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in the ditty, yet the note was very untunable.] Though it is thus in all the printed copies, it is evident from the fequel of the dialogue, that the poet wrote as I have reformed the text, untimable. Time, and Tune, are frequently misprinted for one another in the old editions of Shakespeare. THEOB.
Ibid. 1 This emendation is received, I think, very undeservedly, by Dr. Wárburton.
Johas. · P. 509. 1. 9. As those that fear they hope, and know they fear.] This frange nonsense thould be read thus,
As thoie that fear their bap, and know their fear. i. e. As those who fear the illue of a thing when they know their fear to be well grounded.
WARB. Ibid.] The depravation of this line is evident, but I do not think the learned commentator's emendation very happy. I read thus,
As thor: that fear svith hope, and hope with fear. Or thus, with less alteration,
As those that fear, they hope, and now they fear. JOHNS. . Ibid.] As those that fear ibeir bope, and know their fear.
CAPELL.* P. 510. 1. 20. Here come a pair of very strange beafis, &c.] What! strange beasts? and yet such as have a name in all languages ? Noah's ark is here alluded to; into which the clean beasts entered by sevens, and the unclean by two, male and female. It is plain then that Shakespeare wrote, here come a pair of unclean beasts, which is highly hạmorous.
HANM, & WARB. Ibid. 1 Strange beasts are only what we call odd animals.. There is no need of any alte ation.
JOHNS. P. 51,1. 2. We found the quarrel was upon the seventb cause.] So all the copies : but it is apparent from the sequel that we must read, the quarrel was not upon the seventh caufe. JOHNS.
L.7. _ i defore you of the like.] We fhould read, I de: fire of you the like. On the duke's saying, I like him very cuell, he replies, I defire you will give me cause that I may like you too.
WARB. . L. 9. According as marriage binds and blood breaks.] The construction is, to fovear as marriage binds. Which I think is not English. I suspect Shakespear wrote it thus, “ to fwear aud to forfwear, according as marriage bids, and blood
VOL. I. PART II.
Ibid.) I cannot discover what has here puzzled the Commentator : to swear according as marriage binds, is to take the oath enjoin'd in the ceremonial of marriage. JOHNS..
L. 15. Dulcet. diseases.] This I do not understand. For diseases it is easy to read discourses : but, perhaps the fault may lie deeper.
Johns. Ibid.) Meaning Love, as what is apt to make fólks sententious.
HANMER.* L. 20. As thus, Sir, I did dislike the cut of a courtier's beard.] This folly is touched upon with high humour by Fletcher in his Queen of Corinthi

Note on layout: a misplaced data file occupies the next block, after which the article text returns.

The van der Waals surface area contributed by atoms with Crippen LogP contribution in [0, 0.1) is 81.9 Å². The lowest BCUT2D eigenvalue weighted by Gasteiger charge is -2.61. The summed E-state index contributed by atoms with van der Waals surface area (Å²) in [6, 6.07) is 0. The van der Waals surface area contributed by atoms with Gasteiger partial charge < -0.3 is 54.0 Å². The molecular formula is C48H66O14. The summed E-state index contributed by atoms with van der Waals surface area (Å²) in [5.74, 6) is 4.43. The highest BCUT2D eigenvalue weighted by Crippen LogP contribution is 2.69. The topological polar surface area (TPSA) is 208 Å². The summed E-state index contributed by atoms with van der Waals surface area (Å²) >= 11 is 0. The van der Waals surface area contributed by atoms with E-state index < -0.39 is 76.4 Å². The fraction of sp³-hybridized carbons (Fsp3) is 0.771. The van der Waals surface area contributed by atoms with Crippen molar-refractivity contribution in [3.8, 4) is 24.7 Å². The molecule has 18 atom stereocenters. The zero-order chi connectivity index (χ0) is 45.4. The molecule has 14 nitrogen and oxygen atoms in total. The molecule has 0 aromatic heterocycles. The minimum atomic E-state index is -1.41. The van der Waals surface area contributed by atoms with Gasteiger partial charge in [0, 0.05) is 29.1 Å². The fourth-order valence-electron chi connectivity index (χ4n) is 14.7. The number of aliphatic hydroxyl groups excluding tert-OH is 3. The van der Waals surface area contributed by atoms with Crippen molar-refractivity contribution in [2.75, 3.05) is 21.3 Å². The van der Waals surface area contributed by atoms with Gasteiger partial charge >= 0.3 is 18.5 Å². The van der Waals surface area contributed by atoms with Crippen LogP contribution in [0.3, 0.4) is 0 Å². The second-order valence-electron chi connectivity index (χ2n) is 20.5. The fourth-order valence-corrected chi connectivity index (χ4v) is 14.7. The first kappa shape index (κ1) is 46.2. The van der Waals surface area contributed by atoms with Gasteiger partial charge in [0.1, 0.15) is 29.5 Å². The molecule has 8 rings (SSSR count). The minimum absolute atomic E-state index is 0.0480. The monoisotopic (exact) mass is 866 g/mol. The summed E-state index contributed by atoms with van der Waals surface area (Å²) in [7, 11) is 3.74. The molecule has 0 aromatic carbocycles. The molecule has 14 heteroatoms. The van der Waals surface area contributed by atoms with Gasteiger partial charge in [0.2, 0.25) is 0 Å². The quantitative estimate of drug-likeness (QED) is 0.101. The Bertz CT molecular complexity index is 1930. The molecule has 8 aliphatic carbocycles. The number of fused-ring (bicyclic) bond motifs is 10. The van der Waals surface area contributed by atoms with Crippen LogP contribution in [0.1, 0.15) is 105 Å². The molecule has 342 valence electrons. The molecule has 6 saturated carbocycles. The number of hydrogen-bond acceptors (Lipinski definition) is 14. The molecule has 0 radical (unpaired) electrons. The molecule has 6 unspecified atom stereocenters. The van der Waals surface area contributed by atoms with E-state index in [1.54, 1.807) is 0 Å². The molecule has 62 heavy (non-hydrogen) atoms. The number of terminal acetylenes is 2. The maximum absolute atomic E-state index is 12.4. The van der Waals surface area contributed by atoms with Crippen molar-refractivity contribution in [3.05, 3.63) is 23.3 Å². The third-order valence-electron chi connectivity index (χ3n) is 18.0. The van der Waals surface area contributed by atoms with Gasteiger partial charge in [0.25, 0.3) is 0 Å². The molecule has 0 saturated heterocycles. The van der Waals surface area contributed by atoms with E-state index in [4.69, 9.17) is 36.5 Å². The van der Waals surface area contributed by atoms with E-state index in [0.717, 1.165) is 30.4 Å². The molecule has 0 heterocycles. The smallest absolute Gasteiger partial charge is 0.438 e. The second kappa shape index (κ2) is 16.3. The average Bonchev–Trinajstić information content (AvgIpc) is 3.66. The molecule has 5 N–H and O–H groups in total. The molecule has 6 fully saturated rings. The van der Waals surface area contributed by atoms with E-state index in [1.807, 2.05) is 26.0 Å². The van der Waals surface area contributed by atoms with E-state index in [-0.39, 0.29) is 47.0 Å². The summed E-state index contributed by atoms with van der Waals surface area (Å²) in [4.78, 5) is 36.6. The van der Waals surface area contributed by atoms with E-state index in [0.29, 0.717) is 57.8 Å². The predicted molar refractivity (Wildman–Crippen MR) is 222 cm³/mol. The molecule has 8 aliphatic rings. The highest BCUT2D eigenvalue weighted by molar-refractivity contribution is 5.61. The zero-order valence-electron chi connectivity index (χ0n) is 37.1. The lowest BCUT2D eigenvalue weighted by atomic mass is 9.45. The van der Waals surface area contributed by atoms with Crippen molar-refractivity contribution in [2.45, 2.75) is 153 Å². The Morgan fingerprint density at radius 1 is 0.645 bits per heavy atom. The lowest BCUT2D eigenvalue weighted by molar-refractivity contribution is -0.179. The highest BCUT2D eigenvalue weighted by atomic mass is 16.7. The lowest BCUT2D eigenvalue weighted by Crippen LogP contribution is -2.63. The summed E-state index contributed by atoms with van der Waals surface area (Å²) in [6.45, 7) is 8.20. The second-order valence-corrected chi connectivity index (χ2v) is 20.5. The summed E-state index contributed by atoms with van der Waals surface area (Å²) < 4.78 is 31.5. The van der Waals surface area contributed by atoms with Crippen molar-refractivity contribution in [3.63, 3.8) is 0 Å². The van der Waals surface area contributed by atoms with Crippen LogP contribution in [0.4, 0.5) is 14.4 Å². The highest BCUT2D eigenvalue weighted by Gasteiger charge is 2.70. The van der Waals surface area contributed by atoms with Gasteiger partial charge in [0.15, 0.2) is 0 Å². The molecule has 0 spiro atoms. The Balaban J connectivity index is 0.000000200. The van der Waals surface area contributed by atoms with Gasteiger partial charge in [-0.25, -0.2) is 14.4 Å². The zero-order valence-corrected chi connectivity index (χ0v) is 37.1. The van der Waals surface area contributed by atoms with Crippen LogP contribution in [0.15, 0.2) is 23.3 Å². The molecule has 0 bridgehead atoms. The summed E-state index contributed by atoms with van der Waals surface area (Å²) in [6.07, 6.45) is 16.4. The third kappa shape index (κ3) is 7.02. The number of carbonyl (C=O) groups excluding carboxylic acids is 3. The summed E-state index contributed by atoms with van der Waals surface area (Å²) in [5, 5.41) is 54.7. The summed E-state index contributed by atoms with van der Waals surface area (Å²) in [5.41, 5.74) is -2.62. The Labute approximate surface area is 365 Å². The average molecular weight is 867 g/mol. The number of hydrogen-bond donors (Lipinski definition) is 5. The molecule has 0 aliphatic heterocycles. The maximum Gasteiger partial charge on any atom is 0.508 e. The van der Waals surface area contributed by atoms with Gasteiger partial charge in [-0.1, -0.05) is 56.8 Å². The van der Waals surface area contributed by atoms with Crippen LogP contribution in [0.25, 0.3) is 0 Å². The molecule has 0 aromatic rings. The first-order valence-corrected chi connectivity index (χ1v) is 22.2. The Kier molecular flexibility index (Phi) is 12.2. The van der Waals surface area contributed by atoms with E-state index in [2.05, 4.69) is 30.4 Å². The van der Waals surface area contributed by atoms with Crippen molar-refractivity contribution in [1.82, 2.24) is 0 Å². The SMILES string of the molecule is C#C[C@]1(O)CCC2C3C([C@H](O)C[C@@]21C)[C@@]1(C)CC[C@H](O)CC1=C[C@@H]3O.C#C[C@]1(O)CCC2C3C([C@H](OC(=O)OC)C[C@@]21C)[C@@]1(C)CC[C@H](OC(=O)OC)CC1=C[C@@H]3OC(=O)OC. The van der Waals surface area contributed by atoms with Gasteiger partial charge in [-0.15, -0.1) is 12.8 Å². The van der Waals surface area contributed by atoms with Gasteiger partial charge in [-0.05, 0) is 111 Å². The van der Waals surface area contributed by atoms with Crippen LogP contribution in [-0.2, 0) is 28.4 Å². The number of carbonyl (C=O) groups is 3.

WARB. P. 512. 1. 8. O Sir, que quarrel in print, by the book.] The Poet has, in this scene, rallied the mode of formal duelling, then so prevalent. The particular book here alluded to is a very ridiculous treatise of one Vincentio Saviolo, intitled, « Of honour and honourable quarrels,” in quarto, printed by Wolf, 1594. The first part of this tract he intitles « Á discourse most necessary for all gentlemen that have in regard their honors, touching the giving and receiving the lye, whereupon the Duello and the Combat in divers forms doth ensue; and many other inconveniences, for lack only of true knowledge of honor, and the right understanding of words, which here is set down." The contents of the second chapter are as follow. 1. What the reason is that the party unto whom the lye is given ought to become challenger, and of the nature of lies. II. Of the manner and diversity of lies. III. Of the lye certain, or dire&t. IV. Of conditional lies, or the lye circumstantial. V. Of the lye in general. VI. of the lye in particular. VII. Of foolish Iyes. VIII. A. conclufion touching the wresting or returning back of the lye, or the countercheck quarrelsome. In the chapter of conditional lies speaking of the particle if, he says—Conditional lies be such as are given conditionally tbus--if thou hast said fo or so, then thou lieft. Of these kind of lies, given in this manner, often arise much contention, whereof no fure conclufion can arise. By which he means, they cannot proceed to cut one another's throats, while there is an if between them. Which is the reason of Shakespeare's making the Clown fay, I know when seven justices could not make up a quarrel : but when the parties
were met themselves, one of them thought but of an if, as if you said so, then I said so, and they look hands, and swore bruthers. Your if is the only peace-maker ; much virtue tn if. Caranza was another of these authentic authors upon the Duello. Fletcher in his last Act of Love's Pilgrimage, ridicules him with much humour. THEOB. & WARB.